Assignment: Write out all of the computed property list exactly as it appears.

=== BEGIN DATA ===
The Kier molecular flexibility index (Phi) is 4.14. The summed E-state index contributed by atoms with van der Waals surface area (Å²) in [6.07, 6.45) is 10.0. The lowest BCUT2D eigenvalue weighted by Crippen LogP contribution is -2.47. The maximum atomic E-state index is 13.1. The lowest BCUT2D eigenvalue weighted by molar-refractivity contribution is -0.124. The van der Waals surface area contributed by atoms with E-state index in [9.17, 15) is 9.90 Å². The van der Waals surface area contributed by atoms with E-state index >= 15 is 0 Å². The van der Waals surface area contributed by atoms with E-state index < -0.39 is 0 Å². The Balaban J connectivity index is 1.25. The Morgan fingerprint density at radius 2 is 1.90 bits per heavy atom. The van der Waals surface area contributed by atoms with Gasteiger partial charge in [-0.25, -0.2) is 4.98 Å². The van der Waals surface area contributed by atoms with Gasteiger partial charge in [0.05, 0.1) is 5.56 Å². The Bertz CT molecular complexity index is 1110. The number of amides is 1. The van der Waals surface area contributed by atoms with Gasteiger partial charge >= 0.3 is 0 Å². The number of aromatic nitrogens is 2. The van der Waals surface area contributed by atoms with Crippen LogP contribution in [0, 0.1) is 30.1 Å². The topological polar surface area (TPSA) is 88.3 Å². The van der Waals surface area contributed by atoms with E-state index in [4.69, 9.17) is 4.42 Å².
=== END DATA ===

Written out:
The Kier molecular flexibility index (Phi) is 4.14. The summed E-state index contributed by atoms with van der Waals surface area (Å²) in [6.07, 6.45) is 10.0. The lowest BCUT2D eigenvalue weighted by Crippen LogP contribution is -2.47. The maximum atomic E-state index is 13.1. The lowest BCUT2D eigenvalue weighted by molar-refractivity contribution is -0.124. The van der Waals surface area contributed by atoms with E-state index in [9.17, 15) is 9.90 Å². The van der Waals surface area contributed by atoms with E-state index >= 15 is 0 Å². The van der Waals surface area contributed by atoms with E-state index < -0.39 is 0 Å². The Balaban J connectivity index is 1.25. The Morgan fingerprint density at radius 2 is 1.90 bits per heavy atom. The van der Waals surface area contributed by atoms with Gasteiger partial charge in [-0.25, -0.2) is 4.98 Å². The van der Waals surface area contributed by atoms with Gasteiger partial charge in [0.05, 0.1) is 5.56 Å². The Bertz CT molecular complexity index is 1110. The number of amides is 1. The van der Waals surface area contributed by atoms with Gasteiger partial charge >= 0.3 is 0 Å². The number of aromatic nitrogens is 2. The van der Waals surface area contributed by atoms with Crippen LogP contribution in [0, 0.1) is 30.1 Å². The topological polar surface area (TPSA) is 88.3 Å². The van der Waals surface area contributed by atoms with E-state index in [4.69, 9.17) is 4.42 Å².